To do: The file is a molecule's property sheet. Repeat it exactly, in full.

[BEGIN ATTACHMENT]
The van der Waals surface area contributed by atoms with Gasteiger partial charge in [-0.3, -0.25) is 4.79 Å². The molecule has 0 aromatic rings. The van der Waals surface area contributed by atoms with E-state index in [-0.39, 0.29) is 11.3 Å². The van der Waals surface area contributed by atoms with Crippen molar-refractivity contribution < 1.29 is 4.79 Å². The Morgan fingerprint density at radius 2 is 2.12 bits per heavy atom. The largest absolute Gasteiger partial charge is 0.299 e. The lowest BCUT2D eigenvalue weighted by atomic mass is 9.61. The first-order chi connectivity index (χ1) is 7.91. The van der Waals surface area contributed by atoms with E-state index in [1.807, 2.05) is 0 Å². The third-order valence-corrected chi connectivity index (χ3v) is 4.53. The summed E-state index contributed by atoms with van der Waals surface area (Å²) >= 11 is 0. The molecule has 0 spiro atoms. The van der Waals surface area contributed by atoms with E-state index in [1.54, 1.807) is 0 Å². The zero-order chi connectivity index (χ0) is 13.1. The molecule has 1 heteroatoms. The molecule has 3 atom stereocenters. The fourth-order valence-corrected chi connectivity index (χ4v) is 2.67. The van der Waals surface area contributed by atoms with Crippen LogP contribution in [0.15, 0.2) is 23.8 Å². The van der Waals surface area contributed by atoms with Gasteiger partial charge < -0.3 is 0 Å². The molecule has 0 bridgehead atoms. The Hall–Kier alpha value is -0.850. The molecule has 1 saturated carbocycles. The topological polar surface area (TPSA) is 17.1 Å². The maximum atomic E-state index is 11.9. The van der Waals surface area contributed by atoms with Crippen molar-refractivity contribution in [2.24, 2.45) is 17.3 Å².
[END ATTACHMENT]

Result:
The van der Waals surface area contributed by atoms with Gasteiger partial charge in [-0.3, -0.25) is 4.79 Å². The molecule has 0 aromatic rings. The van der Waals surface area contributed by atoms with E-state index in [-0.39, 0.29) is 11.3 Å². The van der Waals surface area contributed by atoms with Crippen molar-refractivity contribution < 1.29 is 4.79 Å². The Morgan fingerprint density at radius 2 is 2.12 bits per heavy atom. The largest absolute Gasteiger partial charge is 0.299 e. The lowest BCUT2D eigenvalue weighted by atomic mass is 9.61. The first-order chi connectivity index (χ1) is 7.91. The van der Waals surface area contributed by atoms with E-state index in [1.807, 2.05) is 0 Å². The third-order valence-corrected chi connectivity index (χ3v) is 4.53. The summed E-state index contributed by atoms with van der Waals surface area (Å²) >= 11 is 0. The molecule has 0 spiro atoms. The van der Waals surface area contributed by atoms with E-state index in [1.54, 1.807) is 0 Å². The zero-order chi connectivity index (χ0) is 13.1. The molecule has 1 heteroatoms. The molecule has 3 atom stereocenters. The fourth-order valence-corrected chi connectivity index (χ4v) is 2.67. The van der Waals surface area contributed by atoms with Crippen LogP contribution in [0.15, 0.2) is 23.8 Å². The van der Waals surface area contributed by atoms with Gasteiger partial charge < -0.3 is 0 Å². The molecule has 0 bridgehead atoms. The Hall–Kier alpha value is -0.850. The molecule has 1 saturated carbocycles. The topological polar surface area (TPSA) is 17.1 Å². The maximum atomic E-state index is 11.9. The van der Waals surface area contributed by atoms with Crippen molar-refractivity contribution in [2.24, 2.45) is 17.3 Å².